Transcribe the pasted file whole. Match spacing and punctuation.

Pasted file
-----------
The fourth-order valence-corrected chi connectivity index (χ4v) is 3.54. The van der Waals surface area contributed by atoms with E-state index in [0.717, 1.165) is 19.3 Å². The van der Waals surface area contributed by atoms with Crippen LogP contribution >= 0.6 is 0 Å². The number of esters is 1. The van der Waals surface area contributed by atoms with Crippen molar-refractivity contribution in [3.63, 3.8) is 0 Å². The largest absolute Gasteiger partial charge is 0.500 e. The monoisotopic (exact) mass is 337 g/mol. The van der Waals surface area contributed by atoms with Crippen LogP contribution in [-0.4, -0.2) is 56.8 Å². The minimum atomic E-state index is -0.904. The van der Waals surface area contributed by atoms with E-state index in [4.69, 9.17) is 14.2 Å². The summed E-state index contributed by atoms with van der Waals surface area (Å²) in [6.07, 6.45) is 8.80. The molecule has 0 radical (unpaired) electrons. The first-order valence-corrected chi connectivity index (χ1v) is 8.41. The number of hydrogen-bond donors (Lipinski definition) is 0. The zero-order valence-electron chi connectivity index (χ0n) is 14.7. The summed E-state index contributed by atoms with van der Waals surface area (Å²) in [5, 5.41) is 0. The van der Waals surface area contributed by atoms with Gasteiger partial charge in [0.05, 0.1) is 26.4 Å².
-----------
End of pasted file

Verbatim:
The fourth-order valence-corrected chi connectivity index (χ4v) is 3.54. The van der Waals surface area contributed by atoms with E-state index in [0.717, 1.165) is 19.3 Å². The van der Waals surface area contributed by atoms with Crippen LogP contribution >= 0.6 is 0 Å². The number of esters is 1. The van der Waals surface area contributed by atoms with Crippen molar-refractivity contribution in [3.63, 3.8) is 0 Å². The largest absolute Gasteiger partial charge is 0.500 e. The monoisotopic (exact) mass is 337 g/mol. The van der Waals surface area contributed by atoms with Crippen LogP contribution in [-0.4, -0.2) is 56.8 Å². The minimum atomic E-state index is -0.904. The van der Waals surface area contributed by atoms with E-state index in [4.69, 9.17) is 14.2 Å². The summed E-state index contributed by atoms with van der Waals surface area (Å²) in [6.07, 6.45) is 8.80. The molecule has 0 radical (unpaired) electrons. The first-order valence-corrected chi connectivity index (χ1v) is 8.41. The number of hydrogen-bond donors (Lipinski definition) is 0. The zero-order valence-electron chi connectivity index (χ0n) is 14.7. The summed E-state index contributed by atoms with van der Waals surface area (Å²) in [5, 5.41) is 0. The van der Waals surface area contributed by atoms with Gasteiger partial charge in [0.05, 0.1) is 26.4 Å².